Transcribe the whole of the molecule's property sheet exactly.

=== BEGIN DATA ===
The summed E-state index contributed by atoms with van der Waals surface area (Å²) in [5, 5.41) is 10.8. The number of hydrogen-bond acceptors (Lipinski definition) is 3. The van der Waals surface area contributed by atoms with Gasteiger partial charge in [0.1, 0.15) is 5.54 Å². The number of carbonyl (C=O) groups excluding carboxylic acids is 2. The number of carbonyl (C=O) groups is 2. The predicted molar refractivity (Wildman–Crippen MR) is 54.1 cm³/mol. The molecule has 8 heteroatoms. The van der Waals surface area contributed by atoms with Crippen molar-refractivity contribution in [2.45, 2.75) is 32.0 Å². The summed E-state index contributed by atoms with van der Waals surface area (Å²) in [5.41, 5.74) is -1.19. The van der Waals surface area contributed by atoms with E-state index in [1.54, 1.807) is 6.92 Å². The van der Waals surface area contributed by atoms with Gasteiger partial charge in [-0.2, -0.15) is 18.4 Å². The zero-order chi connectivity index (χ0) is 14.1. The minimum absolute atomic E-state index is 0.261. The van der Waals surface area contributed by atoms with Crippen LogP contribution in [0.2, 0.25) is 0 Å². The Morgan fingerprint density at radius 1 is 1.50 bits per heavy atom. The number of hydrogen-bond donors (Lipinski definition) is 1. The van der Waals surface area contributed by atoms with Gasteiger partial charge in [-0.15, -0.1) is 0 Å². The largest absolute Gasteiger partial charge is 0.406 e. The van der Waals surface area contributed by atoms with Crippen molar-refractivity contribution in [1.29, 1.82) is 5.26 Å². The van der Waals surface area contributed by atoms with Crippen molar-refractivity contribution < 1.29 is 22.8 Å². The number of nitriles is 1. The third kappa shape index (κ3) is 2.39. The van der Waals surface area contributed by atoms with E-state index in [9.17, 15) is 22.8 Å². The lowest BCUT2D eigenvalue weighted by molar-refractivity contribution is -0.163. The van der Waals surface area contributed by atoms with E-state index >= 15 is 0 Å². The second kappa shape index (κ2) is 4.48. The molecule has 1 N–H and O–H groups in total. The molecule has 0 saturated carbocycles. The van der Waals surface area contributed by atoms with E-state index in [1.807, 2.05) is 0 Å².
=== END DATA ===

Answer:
The summed E-state index contributed by atoms with van der Waals surface area (Å²) in [5, 5.41) is 10.8. The number of hydrogen-bond acceptors (Lipinski definition) is 3. The van der Waals surface area contributed by atoms with Gasteiger partial charge in [0.1, 0.15) is 5.54 Å². The number of carbonyl (C=O) groups excluding carboxylic acids is 2. The number of carbonyl (C=O) groups is 2. The predicted molar refractivity (Wildman–Crippen MR) is 54.1 cm³/mol. The molecule has 8 heteroatoms. The van der Waals surface area contributed by atoms with Crippen molar-refractivity contribution in [2.45, 2.75) is 32.0 Å². The summed E-state index contributed by atoms with van der Waals surface area (Å²) in [5.41, 5.74) is -1.19. The van der Waals surface area contributed by atoms with E-state index in [1.54, 1.807) is 6.92 Å². The van der Waals surface area contributed by atoms with Gasteiger partial charge in [-0.2, -0.15) is 18.4 Å². The zero-order chi connectivity index (χ0) is 14.1. The minimum absolute atomic E-state index is 0.261. The van der Waals surface area contributed by atoms with Crippen LogP contribution in [0.2, 0.25) is 0 Å². The Morgan fingerprint density at radius 1 is 1.50 bits per heavy atom. The number of hydrogen-bond donors (Lipinski definition) is 1. The van der Waals surface area contributed by atoms with Gasteiger partial charge in [-0.15, -0.1) is 0 Å². The largest absolute Gasteiger partial charge is 0.406 e. The van der Waals surface area contributed by atoms with Crippen molar-refractivity contribution in [1.29, 1.82) is 5.26 Å². The van der Waals surface area contributed by atoms with Crippen molar-refractivity contribution < 1.29 is 22.8 Å². The number of nitriles is 1. The third kappa shape index (κ3) is 2.39. The van der Waals surface area contributed by atoms with E-state index in [9.17, 15) is 22.8 Å². The lowest BCUT2D eigenvalue weighted by molar-refractivity contribution is -0.163. The van der Waals surface area contributed by atoms with E-state index >= 15 is 0 Å². The second kappa shape index (κ2) is 4.48. The molecule has 1 N–H and O–H groups in total. The molecule has 0 saturated carbocycles. The van der Waals surface area contributed by atoms with E-state index in [1.807, 2.05) is 0 Å².